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FringeReview UK 2016

Low Down

Judy Hegarty Lovett and Conor Lovett bring more of their Gare St Lazare Ireland Beckett in London season to The Print Room’s Coronet in a series of dramatizations of his fiction. Eighty-five minutes sees First Love enacted.

Warning: Contains Spoilers


Judy Hegarty Lovett and Conor Lovett bring three weeks of their Gare St Lazare Ireland Beckett in London to the most sympathetic space in London. That is the Print Room’s Coronet’s a shambles in progress. These are all what Beckett termed his ‘important work’: fictions.

Amidst this the idiosyncratic Print Room’s friendly Coronet team continue hosting the Beckett. Still, it’s no accident there was an Irishwoman outside begging alms. Thirties décor, scraped walls, chipped dolphins conjure some long-closed music hall. The rug-strewn stalls do service as a bar, shelving at an angle. The circular stage is raised to the level of the circle which is all the theatre there is. Restorations are threatened though something will die.

Eighty minutes sees First Love enacted in the greater naturalism that The End – Beckett’s first post-war fiction – suggests. Contrasts make the shows as dramatized here complementary. It’s here alternately double-billed with The End or like that show, seen as a stand-alone.

Both shows are where to start with Beckett, and Lovett’s narration with just two benches as props (there are none in the Trilogy) unlike The End, stay upended, as if Hegarty Lovett sees First Love as a kind of antipode of The End. The energy is yet again different from that piece let alone the Trilogy. The End bespeaks a supine man; First Love with the benches priapic tell it all slant.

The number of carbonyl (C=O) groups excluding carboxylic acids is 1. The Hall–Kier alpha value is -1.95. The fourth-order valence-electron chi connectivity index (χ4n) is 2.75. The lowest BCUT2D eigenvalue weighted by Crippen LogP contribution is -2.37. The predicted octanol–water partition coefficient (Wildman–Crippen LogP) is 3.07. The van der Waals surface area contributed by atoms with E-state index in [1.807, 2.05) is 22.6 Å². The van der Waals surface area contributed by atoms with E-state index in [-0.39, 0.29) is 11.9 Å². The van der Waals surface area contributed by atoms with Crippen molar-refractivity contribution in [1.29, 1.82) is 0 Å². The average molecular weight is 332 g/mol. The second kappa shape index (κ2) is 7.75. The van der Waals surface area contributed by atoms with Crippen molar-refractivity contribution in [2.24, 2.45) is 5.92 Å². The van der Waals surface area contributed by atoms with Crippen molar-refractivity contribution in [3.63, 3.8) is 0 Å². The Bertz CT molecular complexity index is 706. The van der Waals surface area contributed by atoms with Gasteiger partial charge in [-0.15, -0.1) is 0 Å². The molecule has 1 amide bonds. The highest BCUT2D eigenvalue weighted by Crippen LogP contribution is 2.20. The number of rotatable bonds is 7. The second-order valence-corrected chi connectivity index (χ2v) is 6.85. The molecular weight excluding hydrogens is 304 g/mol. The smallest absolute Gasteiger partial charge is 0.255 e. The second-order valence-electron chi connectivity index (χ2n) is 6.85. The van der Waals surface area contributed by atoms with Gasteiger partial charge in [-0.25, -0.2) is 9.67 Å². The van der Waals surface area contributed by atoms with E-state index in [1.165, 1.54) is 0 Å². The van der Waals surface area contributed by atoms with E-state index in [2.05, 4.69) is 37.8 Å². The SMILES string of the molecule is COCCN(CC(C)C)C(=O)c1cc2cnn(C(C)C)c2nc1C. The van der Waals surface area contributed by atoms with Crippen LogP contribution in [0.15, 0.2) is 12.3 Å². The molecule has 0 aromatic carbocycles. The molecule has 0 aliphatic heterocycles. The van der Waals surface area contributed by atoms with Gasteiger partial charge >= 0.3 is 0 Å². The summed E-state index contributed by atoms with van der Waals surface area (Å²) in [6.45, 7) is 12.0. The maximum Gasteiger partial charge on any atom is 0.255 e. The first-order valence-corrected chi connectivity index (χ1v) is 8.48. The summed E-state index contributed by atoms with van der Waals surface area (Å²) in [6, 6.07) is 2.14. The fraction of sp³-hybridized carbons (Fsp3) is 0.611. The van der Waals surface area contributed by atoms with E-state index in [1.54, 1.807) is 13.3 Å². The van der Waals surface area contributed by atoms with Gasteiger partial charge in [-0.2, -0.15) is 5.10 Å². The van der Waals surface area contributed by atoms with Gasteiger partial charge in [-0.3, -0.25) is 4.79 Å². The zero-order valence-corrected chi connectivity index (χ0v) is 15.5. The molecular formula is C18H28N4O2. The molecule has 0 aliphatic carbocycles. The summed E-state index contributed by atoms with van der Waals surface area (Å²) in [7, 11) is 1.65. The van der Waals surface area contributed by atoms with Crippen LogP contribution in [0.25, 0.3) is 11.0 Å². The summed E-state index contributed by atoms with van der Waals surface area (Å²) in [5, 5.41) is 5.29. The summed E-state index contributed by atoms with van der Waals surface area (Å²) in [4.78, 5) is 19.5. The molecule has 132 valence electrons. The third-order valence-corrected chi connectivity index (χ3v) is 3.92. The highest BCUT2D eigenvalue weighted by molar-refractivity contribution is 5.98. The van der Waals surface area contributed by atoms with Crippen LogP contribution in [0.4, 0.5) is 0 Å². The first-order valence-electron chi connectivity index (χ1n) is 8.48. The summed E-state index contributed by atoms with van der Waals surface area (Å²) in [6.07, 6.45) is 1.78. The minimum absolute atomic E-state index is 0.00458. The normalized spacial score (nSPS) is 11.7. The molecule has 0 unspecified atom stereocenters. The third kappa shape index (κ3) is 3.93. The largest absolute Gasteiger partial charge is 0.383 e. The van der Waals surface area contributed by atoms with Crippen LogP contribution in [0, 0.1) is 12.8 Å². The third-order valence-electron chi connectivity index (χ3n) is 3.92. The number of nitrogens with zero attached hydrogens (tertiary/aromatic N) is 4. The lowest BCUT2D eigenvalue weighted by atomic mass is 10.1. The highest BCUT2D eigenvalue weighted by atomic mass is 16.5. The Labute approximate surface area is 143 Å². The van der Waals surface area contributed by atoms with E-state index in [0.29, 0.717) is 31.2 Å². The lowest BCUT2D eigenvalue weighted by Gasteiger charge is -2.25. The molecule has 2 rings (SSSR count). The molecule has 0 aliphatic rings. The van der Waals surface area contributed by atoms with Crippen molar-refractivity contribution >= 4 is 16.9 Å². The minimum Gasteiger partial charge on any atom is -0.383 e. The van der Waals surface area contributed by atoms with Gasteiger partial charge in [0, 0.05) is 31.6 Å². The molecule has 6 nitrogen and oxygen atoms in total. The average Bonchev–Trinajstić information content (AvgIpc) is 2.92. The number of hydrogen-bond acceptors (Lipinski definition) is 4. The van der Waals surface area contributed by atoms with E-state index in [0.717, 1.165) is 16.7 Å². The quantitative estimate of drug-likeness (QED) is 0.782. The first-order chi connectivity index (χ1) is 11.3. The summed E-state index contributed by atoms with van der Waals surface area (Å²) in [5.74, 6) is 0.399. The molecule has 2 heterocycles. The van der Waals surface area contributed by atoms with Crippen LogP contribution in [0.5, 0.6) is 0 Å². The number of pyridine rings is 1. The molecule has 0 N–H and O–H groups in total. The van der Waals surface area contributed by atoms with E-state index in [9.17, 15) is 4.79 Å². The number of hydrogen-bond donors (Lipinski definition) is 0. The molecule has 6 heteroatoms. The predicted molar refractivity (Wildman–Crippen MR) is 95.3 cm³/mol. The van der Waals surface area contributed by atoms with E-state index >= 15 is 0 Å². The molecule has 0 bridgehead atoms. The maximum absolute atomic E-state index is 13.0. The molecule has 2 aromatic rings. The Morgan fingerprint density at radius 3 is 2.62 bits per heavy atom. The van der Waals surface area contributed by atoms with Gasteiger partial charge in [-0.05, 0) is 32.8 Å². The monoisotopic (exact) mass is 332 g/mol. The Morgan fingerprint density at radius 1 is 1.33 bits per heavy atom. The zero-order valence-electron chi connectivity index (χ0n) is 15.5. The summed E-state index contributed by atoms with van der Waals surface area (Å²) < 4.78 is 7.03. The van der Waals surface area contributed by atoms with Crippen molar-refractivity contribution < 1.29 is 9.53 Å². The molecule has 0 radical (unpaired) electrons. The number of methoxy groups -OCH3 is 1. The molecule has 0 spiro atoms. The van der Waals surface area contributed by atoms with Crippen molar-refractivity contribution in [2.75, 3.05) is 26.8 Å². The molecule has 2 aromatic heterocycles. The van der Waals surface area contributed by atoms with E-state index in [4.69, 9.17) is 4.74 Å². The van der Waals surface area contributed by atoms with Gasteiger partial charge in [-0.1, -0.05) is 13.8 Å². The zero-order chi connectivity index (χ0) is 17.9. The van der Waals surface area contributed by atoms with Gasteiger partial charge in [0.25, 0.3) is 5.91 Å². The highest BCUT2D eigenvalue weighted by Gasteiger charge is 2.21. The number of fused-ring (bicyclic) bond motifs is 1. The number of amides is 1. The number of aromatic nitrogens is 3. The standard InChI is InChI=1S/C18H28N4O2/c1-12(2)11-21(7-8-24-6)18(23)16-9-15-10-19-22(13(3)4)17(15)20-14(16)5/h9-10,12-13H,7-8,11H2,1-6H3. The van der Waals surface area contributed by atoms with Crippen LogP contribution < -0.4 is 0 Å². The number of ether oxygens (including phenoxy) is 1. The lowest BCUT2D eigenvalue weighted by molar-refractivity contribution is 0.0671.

In First Love is Beckett’s beginning shortly after World War Two, with only The End and Murphy behind him. It’s also where he first writes wholly in French.

We begin with a very similar opening to The End or indeed Molloy. The unnamed narrator is forced after his father’s death to quit the family home, though he suspects he’s being defrauded. There’s much shuttling to and from his father’s gravestone as he’s interested in his father’s death-day, then realizes he needs his birth year too, to fix his own trajectory, at twenty-five the youngest of any identifiable Beckett protagonist who proclaims the antimonies and limits of his sympathy straight off: ‘I associate, rightly or wrongly, my marriage with the death of my father, in time.’ He prefers graveyards, feeling the living are more deliquescent.

What’s different is the overt humour, and for the first third of the narrative you see careful shuffling from home to a park bench as shabby picaresque. Lovett here narrates meeting with Lulu, a prostitute using the bench, for obscure reasons. Perhaps she’s drawn to the young man who asks nothing of her and they have sex. This apparent congeniality is occasionally punctured with Lovett’s habitual hesitations and undercutting of the Beckett pause which this time doesn’t seek audience reminders as elsewhere but sudden concentration.

For a third of the monologue the story’s terraced with winsome asides on the detritus of the father’s house, expulsion and lock-out coinciding with anxiety-induced constipation that meant the protagonist was taken as it were with his trousers down.

The protagonist has ‘heard of the thing’ called love at ‘home, in school, in brothel and church.’ He’s study love or at least its conventions ‘in prose and verse. . .in six of seven languages, both dead and living.’ This is however how he treats it.